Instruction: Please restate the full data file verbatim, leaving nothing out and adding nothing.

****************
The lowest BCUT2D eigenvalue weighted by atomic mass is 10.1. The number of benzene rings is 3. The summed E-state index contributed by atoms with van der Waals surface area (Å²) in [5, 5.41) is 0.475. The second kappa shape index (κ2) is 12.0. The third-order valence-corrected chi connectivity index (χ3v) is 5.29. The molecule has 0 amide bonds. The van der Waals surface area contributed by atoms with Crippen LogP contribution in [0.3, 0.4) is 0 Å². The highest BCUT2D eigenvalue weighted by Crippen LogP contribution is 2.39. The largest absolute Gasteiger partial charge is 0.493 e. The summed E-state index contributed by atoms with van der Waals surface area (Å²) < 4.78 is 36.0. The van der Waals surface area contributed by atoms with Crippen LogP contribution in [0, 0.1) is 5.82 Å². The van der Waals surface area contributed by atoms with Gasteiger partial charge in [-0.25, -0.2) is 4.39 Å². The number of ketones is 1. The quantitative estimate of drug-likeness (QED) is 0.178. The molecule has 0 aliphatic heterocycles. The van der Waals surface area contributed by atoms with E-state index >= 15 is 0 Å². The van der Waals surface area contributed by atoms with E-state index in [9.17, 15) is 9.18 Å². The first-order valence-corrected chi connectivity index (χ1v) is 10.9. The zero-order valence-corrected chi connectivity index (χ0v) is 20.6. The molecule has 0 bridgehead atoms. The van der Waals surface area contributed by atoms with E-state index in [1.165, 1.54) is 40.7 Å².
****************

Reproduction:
The lowest BCUT2D eigenvalue weighted by atomic mass is 10.1. The number of benzene rings is 3. The summed E-state index contributed by atoms with van der Waals surface area (Å²) in [5, 5.41) is 0.475. The second kappa shape index (κ2) is 12.0. The third-order valence-corrected chi connectivity index (χ3v) is 5.29. The molecule has 0 amide bonds. The van der Waals surface area contributed by atoms with Crippen LogP contribution in [0.3, 0.4) is 0 Å². The highest BCUT2D eigenvalue weighted by Crippen LogP contribution is 2.39. The largest absolute Gasteiger partial charge is 0.493 e. The summed E-state index contributed by atoms with van der Waals surface area (Å²) < 4.78 is 36.0. The van der Waals surface area contributed by atoms with Crippen LogP contribution in [0, 0.1) is 5.82 Å². The van der Waals surface area contributed by atoms with Gasteiger partial charge in [-0.25, -0.2) is 4.39 Å². The number of ketones is 1. The quantitative estimate of drug-likeness (QED) is 0.178. The molecule has 0 aliphatic heterocycles. The van der Waals surface area contributed by atoms with E-state index >= 15 is 0 Å². The van der Waals surface area contributed by atoms with E-state index in [9.17, 15) is 9.18 Å². The first-order valence-corrected chi connectivity index (χ1v) is 10.9. The zero-order valence-corrected chi connectivity index (χ0v) is 20.6. The molecule has 0 bridgehead atoms. The van der Waals surface area contributed by atoms with E-state index in [1.165, 1.54) is 40.7 Å².